• The girls join up with the other pupils. Everyone's wearing pink gowns and yellow hair ribbons, and Ella is aware of how dirty and rumpled she must look.
    • Sitting down, Ella meets the eyes of a girl who smiles and winks at her. Then she's given some embroidery to work on, but she's never done it in her life, so obviously she's terrible at it.
    • The Sewing Mistress marvels at Ella's lack of sewing skills, speculating about whether she'd been raised by ogres.
    • The girl who'd smiled at Ella offers advice and help. She's got an ornately braided hairstyle and skin the color of cinnamon. She's from Ayortha, the next kingdom over, and her name is Areida.
    • Ella greets her in Ayorthaian, gambling on a phrase she'd learned from a parrot. Luckily it turned out to be polite, and Areida starts teaching her more of the language.
    • The Sewing Mistress is appalled that Ella's only done three stitches (ugly, messy ones at that) in all this time, so she sends Ella to bed without dinner. Because that makes sense. Not.
    • Hattie smirks at the punishment, prompting Ella to announce that she wasn't hungry anyway. Big mistake. Now she'll get no breakfast, either.
  • Chapter 10

    • A maid shows Ella to her room, but first they pass by all these other rooms that are color-themed (the Lime Room, etc). Ella is going to be in the Lavender Room, in which everything is some tint of lavender. EVERYTHING. We sure hope it's a good color for her
    • She naps in a chair, and Areida smuggles her a roll from dinner. We like this girl already.
    • Some other girls come in and make fun of Areida's Ayorthaian accent (pronouncing "l" like "y"). Ugh. Not cool, girls. Ella calls the lead mean girl a name in Ayorthaian meaning "tall girl" but since it sounds exotic, everyone thinks it's an insult.
    • Madame Edith lectures Ella for her unseemly behavior, then tells everyone to get into their nightdresses because the "Shores of Sleep" approach
    • That's a direct quote. We can't make up something so corny.
    • Since Ella can't sleep, she reads her fairy tale book, which is evidently a lot more like email than an actual book. In it is a letter from Mandy, saying that Simon the parrot man brought her a parrot for a pet.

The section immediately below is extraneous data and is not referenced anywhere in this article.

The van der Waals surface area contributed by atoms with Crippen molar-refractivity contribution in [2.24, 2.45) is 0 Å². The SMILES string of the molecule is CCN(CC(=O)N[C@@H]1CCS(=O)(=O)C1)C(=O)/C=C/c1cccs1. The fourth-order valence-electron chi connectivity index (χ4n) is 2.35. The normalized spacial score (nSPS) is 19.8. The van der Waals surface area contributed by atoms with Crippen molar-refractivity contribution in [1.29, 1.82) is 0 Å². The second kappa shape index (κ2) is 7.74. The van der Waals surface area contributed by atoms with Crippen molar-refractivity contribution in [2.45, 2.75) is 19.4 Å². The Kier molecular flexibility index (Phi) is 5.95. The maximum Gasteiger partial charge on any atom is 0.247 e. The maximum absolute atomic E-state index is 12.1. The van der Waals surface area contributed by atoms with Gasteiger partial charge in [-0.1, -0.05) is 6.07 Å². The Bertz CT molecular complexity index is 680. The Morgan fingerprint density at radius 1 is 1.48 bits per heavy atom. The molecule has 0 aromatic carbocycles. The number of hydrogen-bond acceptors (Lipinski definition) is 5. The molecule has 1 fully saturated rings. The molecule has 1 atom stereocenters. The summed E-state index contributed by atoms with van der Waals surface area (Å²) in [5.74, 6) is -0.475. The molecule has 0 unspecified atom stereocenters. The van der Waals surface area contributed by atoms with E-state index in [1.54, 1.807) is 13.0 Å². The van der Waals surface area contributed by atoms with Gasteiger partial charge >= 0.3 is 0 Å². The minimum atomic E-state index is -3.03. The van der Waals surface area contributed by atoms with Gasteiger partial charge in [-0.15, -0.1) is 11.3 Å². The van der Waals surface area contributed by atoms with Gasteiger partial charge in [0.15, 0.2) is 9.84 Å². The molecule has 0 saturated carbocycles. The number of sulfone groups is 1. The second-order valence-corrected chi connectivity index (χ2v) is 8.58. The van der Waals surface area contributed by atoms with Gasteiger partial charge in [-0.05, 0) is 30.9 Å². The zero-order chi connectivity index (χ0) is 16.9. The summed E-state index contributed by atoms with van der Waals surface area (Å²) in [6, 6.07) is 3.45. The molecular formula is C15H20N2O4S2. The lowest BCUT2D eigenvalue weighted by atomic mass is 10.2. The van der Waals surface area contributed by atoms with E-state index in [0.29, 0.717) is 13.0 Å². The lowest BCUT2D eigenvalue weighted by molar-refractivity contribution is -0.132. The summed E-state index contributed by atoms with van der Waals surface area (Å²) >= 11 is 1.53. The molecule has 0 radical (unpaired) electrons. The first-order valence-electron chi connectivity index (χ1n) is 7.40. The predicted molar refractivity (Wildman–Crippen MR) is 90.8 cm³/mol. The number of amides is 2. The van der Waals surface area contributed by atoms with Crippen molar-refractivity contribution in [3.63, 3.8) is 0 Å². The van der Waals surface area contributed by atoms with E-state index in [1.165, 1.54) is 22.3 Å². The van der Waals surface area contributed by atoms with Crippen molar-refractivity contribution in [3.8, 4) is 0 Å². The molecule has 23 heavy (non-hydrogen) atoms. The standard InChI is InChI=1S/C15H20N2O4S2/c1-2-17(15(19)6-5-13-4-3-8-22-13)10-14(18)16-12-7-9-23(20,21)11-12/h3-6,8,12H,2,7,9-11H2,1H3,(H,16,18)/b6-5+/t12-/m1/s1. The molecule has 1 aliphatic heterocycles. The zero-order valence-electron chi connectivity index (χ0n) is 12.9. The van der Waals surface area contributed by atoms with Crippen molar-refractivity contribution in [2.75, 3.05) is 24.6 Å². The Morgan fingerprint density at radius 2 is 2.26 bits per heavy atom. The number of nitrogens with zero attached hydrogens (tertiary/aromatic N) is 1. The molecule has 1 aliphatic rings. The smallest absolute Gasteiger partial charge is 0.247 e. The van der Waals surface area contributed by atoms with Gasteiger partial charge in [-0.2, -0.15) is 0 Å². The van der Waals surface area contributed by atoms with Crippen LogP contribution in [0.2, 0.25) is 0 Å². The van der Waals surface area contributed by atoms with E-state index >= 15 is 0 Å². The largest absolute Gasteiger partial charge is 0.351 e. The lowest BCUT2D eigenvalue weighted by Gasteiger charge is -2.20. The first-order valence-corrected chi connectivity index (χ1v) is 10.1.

• Oh, and Char showed up with a centaur colt for Ella. He didn't know that Ella was sent to finishing school, so he was a little ticked off about that. He offers to raise the centaur for her while she's away. Its name is Apple. You know, because he gave her an apple?
    • Obviously, Ella starts bawling.
    • The next day, Ella's teachers slowly begin to whip her into shape (not literally; the school's not that bad.)
    • Music Mistress orders her to match notes until she's singing on key. Dancing Mistress tells her to step lightly. Sewing Mistress orders Ella to make her stitches smaller, which she does, but she ends up stabbing herself a lot in the process. Manners Mistress is fond of saying that whatever they're doing would horrify the king.
    • Okay, that one doesn't horrify her too much, since Ella is already BFFs with the prince.
    • Every day, Ella's prodded into shape. Her spell doesn't mean she can do it all on autopilot, though; she has to concentrate on all the orders to make sure she's fulfilling each of them.
    • The only stuff she's actually good at is composition, math, and languages. (You know, the things that might actually matter?) Writing Mistress gives her a dictionary of exotic speech, which she studies endlessly. She even practices Ogrese, despite how nasty it sounds
    • Ella is pretty much awful at everything for the first month. By the second month, however, her spell has molded her into someone who's polite, delicate, and quiet. In other words, totally unlike herself.
    • Obviously, Ella hates being forced to be like that, so she dreams about smashing china and instigating food fights.
  • Chapter 11

    • Areida is pretty much the only cool girl at school. Hattie's friends are just the worst.
    • Like Blossom, niece and sole heir to an unmarried duke, who can't stop worrying about him marrying someone who pops out a kid and displacing her.
    • Or a duke's daughter, Delicia, who only opens her big mouth to complain about something.
    • Ella's teachers like her at first because she improves so quickly, but they stop liking her when she figures out tiny ways to rebel.
    • Well, Ella doesn't like these minor rebellions, either, but it's her only way of not feeling like a tool, you know?
    • Hattie occasionally orders Ella to meet her in the garden so she can secretly issue orders.
    • On the first of these occasions, Hattie commands Ella to gather her a bouquet. Turn out, it's useful to have hung out with a fairy cook. Ella picks beautiful blossoms and a sprig of bogweed (very carefully).